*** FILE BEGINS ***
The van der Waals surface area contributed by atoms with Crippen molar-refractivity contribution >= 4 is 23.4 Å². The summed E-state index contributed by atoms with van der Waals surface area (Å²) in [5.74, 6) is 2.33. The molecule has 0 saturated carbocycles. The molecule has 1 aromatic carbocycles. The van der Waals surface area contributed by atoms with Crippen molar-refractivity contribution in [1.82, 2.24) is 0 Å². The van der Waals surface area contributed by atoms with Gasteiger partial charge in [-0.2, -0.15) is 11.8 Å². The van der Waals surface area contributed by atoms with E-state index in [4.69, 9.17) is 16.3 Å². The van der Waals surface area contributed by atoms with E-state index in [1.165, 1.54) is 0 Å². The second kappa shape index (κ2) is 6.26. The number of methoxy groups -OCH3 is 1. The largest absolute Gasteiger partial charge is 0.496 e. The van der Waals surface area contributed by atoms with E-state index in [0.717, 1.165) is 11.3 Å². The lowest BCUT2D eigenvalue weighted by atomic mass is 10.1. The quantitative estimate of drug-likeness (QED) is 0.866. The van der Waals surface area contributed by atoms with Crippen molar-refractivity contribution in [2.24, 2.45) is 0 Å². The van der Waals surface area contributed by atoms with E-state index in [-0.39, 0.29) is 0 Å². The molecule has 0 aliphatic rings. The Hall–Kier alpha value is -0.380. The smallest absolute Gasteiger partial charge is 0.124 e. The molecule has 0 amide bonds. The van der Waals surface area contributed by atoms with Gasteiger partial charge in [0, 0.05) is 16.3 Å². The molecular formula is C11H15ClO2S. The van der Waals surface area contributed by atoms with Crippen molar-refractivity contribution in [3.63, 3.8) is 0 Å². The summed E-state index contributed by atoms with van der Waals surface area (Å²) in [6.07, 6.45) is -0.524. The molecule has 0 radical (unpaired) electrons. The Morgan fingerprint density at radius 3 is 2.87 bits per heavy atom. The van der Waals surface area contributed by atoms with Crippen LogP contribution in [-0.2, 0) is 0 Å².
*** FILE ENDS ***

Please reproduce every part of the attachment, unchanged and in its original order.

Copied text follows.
The van der Waals surface area contributed by atoms with Crippen molar-refractivity contribution >= 4 is 23.4 Å². The summed E-state index contributed by atoms with van der Waals surface area (Å²) in [5.74, 6) is 2.33. The molecule has 0 saturated carbocycles. The molecule has 1 aromatic carbocycles. The van der Waals surface area contributed by atoms with Crippen molar-refractivity contribution in [1.82, 2.24) is 0 Å². The van der Waals surface area contributed by atoms with Gasteiger partial charge in [-0.2, -0.15) is 11.8 Å². The van der Waals surface area contributed by atoms with E-state index in [4.69, 9.17) is 16.3 Å². The van der Waals surface area contributed by atoms with E-state index in [1.165, 1.54) is 0 Å². The second kappa shape index (κ2) is 6.26. The number of methoxy groups -OCH3 is 1. The largest absolute Gasteiger partial charge is 0.496 e. The van der Waals surface area contributed by atoms with E-state index in [0.717, 1.165) is 11.3 Å². The lowest BCUT2D eigenvalue weighted by atomic mass is 10.1. The quantitative estimate of drug-likeness (QED) is 0.866. The van der Waals surface area contributed by atoms with Crippen molar-refractivity contribution in [2.24, 2.45) is 0 Å². The van der Waals surface area contributed by atoms with E-state index in [-0.39, 0.29) is 0 Å². The molecule has 0 aliphatic rings. The Hall–Kier alpha value is -0.380. The smallest absolute Gasteiger partial charge is 0.124 e. The molecule has 0 amide bonds. The van der Waals surface area contributed by atoms with Gasteiger partial charge in [0, 0.05) is 16.3 Å². The molecular formula is C11H15ClO2S. The van der Waals surface area contributed by atoms with Crippen molar-refractivity contribution in [3.63, 3.8) is 0 Å². The summed E-state index contributed by atoms with van der Waals surface area (Å²) in [6.07, 6.45) is -0.524. The molecule has 0 radical (unpaired) electrons. The Morgan fingerprint density at radius 3 is 2.87 bits per heavy atom. The van der Waals surface area contributed by atoms with Crippen LogP contribution in [-0.2, 0) is 0 Å².